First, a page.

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2007 BMW Z4 3.0si Road Test

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Rob Rothwell
Sun Shines upon Man and Roaster
Sun Shines upon Man and Roaster

Probabilities can mislead. For example, the probability of enjoying a week of solid sunshine in Canada's rain forest concurrent with testing a roadster is as unlikely as being struck by a meteorite while hundreds of feet below the ground in a subterranean vault- but I guess it could happen. And so it did for me recently. The meteorite in question- a 2007 BMW Z4 3.0si.

The Z4 has that little something that brings back memories of roadsters of yesteryear.

Distinctly BMW- distinctly roadster

There's something quite igniting in the Z4's aggressive styling, which burns its way into one's senses. Perhaps there's more to Bangle's "Flame Surface," design philosophy than I've formerly credited him with. Beyond the Z4's dramatic lines, I revel like a child in the way the car imparts a feel of nostalgia when seated behind its wheel. Whether that's intentional or not I can't definitively say, but a sense of occupying the cockpit of an open roadster from the 1950s and 60s germinates in me every time I take a seat in the Z4.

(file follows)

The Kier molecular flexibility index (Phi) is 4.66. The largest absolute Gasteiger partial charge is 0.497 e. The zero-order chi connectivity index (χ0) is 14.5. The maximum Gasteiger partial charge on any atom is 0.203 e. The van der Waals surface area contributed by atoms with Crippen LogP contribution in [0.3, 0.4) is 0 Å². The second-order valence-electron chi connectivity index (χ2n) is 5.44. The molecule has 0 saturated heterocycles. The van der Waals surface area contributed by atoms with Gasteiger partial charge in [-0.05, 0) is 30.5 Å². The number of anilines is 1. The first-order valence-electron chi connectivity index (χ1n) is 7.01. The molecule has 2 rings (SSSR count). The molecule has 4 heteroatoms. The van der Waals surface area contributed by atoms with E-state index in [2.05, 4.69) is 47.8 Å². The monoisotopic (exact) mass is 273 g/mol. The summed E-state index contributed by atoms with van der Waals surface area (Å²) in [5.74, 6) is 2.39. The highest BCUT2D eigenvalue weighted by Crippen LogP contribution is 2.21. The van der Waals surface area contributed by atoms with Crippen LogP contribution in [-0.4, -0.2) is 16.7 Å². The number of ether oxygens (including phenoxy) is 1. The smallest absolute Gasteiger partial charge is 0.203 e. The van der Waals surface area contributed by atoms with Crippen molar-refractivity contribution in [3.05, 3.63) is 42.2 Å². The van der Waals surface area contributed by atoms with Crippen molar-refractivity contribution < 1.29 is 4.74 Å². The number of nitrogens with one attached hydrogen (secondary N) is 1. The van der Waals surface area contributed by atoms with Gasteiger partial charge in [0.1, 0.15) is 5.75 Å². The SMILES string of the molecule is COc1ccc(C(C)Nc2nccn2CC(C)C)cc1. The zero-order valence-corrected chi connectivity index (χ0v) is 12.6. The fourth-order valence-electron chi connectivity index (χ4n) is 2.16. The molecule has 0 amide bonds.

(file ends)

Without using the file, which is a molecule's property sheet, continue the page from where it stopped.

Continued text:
Contributing to the retro-response is the Z4's clean, simplistic instrument panel, its long rounded hood and its low-slung windscreen. But most of all, seating positioned just ahead of the rear axle is what delivers the traditional "roadster" character that is missing in many modern convertible sports cars. Adding to the Z4's true-roadster'ism is its naturally aspirated, inline six-cylinder mill that dispenses an auditory barrage full of credibility and heritage.

3.0si power and performance
The "si" designation represents the install of BMW's latest I-6: the 3.0-litre N52, featuring a lightweight magnesium block and BMW's latest Valvetronic, variable valve timing technology. Not only is this engine considerably more powerful than the standard Z4 3.0-litre mill, it provides much better mid-range response while improving cornering by lightening the load bore by the front wheels.

The N52 generates 255-horsepower @ 6,600-rpm and 220 pound-feet of torque @ just 2,750-rpm. That's 40 horsepower and 35 pounds of torque more than dispensed by the standard 3.0-litre engine; and what a difference it makes. Having driven the less powerful Z4 and been quite content with its gusto, I was absolutely elated burying my foot into the 3.0si. This engine pulls ferociously- especially on the highway where passing power is frankly startling.

40 more hp create a big difference.
Rob Rothwell
Rob Rothwell
Automotive expert